109. I don’t know how old this thread is but I came across it as I was looking for help on to feel better after a carb binge. I have been less than 20g carbs, high fat , mod protein for the past three months but tonight I had 3 slices of pizza and 6 Lindt chocolates…by an hour later I felt absolutely ill and exhausted and had to nap for 3 hours. I still feel ill, stuffed up , tight chest, bloated, low level nausea, head achy , body achy, foggy headed and very fatigued. In a nutshell I feel utterly ill …like I used to feel all the time till I saw the difference in my health by going low carb.
    Prior to this on low carb I was freakin amazed…for the first time in my life I felt clear headed, my mood swings and depression were gone, my joints were not sore and I wasn’t exhausted all the time and no longer needed a nap every day.
    So for the few commenters who have implied that the adverse reactions to carbs that MANY people have is “all in our heads..or some kind of hysteria/guilt /anxiety reaction”.. or that this article is over blown…
    Well yay for you that you do not have a reaction to high carbs…but until you have walked a mile in someone else’s shoes you cannot possible know what it feels like …if you did , you would be far less quick to judge.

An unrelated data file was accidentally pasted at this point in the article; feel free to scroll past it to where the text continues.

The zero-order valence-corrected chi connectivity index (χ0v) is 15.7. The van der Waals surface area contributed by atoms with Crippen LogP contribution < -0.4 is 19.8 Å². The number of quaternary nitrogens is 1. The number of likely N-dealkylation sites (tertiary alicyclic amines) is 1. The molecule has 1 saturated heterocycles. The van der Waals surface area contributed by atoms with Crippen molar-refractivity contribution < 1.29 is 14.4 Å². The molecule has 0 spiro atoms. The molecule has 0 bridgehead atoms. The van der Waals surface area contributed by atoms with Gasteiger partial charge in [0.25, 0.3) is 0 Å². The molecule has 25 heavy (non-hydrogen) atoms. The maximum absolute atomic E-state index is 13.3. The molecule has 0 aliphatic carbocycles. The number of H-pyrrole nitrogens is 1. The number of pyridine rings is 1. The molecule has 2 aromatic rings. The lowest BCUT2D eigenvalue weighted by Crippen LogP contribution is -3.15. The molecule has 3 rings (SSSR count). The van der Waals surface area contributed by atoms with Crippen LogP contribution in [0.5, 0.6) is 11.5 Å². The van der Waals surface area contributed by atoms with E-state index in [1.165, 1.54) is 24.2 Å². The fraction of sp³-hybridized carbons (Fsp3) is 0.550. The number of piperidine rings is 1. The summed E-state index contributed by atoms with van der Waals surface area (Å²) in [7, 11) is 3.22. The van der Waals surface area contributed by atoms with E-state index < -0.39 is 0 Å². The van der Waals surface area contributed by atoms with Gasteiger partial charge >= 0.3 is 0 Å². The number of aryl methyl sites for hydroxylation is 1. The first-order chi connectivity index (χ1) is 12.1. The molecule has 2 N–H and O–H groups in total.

1. Yes yes and yes the worst is the mood swings the need to want to cry for no reason extreme fatigue like can’t walk type of fatigue symptoms of brain fog and dr/dp

  110. Thank you for the information. I recently went through a tail spin and got horrible flu. I’m now dedicated to low carb no sugar and life returned to normal.

  111. I went Paleo 07Dec16; I have dropped ~ 50 lbs and reversed diabetes, still have 50+ lbs to lose. Had lots of carbs on Christmas Day (pie, ice cream, cookies) and felt hung over today – also noticed that I had a lot of body pain, as if there was much more inflammation. I took doses of ACV in the AM and at lunch and that seemed to help (16 oz water, 1 shot glass apple cider vinegar, 1 shot glass organic lemon juice).. The secret in the future is obviously to avoid this sort of indiscretion, but I am wondering how others might have dealt with this carb poisoning? When I began Paleo. I went cold turkey, had immediate success and no carb flu, but I feel like I do notice the carb poisoning when I overindulge. Every time I do this, it is just another little learning experience that it is not worth it… Your thoughts?